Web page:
The Pressure is On: Bassin’ Summer Waters

I’ve always considered July to be the heart of summer that kicks off the month with the biggest outdoor celebration of the year with The Fourth of July. And then there are the vacations, cottage visits and cookouts. This part of the season probably peaks the usage for on- and near-water activities.

While boats and personal watercraft churn up the surface on larger bodies of water, kayaks, canoes, radio-controlled boats, “picnickers” and a host of activities assault the banks for many bassers. Other bank anglers are now out in full force, and some are not so “bass-friendly” when it comes to etiquette, making excessive noise and disturbances. I’m not saying it’s wrong, as everyone has the right to enjoy the outdoors in their own way, but I’ve seen a pretty good fish bite flatline before because of too much commotion from nearby bank anglers. But you have the right to fish, play bags, crank up the music and skip rocks across the surface.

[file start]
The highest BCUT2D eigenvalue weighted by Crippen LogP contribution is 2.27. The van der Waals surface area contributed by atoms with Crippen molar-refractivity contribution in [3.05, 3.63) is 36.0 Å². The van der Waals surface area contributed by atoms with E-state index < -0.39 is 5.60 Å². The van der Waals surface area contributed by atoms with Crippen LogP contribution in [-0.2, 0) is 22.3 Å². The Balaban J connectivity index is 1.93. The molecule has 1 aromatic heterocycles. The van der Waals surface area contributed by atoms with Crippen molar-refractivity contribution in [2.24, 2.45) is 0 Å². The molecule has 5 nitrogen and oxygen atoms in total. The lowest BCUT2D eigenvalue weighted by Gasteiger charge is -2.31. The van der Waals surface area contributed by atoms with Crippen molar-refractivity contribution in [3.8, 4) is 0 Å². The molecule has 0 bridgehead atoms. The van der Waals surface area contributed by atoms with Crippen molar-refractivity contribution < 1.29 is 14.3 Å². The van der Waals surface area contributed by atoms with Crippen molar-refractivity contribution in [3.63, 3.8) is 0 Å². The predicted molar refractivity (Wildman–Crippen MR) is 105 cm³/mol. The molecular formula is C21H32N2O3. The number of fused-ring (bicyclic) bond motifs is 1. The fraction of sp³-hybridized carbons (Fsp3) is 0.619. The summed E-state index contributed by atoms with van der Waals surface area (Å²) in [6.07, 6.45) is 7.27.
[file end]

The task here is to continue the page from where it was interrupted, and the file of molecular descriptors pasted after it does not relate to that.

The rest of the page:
I’ve talked to some anglers who feel the weather—the heat in particular—is to blame for the drop in fishing success. In all reality, these fish are just so heavily pressured from all the bankside activities that their “normal” patterns have been altered. We’re going to focus on waters that receive not only an increase from other bank anglers, but also from the non-angling public. Simplicity and patience becomes the keys to success at this point, so let’s take a look at a couple simple approaches to home in on those “unsociable” bass of the summer.

The drop-shot tackle mentioned in article including worms (from top to bottom): Zoom’s Finesse Worm and Swamp Crawler, and the chunkier worm, the Strike King KVD Fat Baby Finesse Worm. Hooks are a 2 and 4 VMC Spinshot Drop Shot Worm hook. Notice the swivel attachment at the eye. Weights are an assortment of drop-shot weights and a large split-shot.

First, for fishing pressure and its effects on bass, the non-angling activity of the season I believe is pretty understandable—fish are just bombarded with so many unfamiliar sights and sounds that part of the equation is predictable. Walk the banks, spook a decent fish, and what do they do? They simply move out to deeper water. The activities now have the same effect; the bass just move or retreat to the serenity of deeper water or learn to bury themselves in deep cover. While they can find rest in these underwater sanctuary areas, they still need to feed. And due to the warm-water temperatures, they feed often.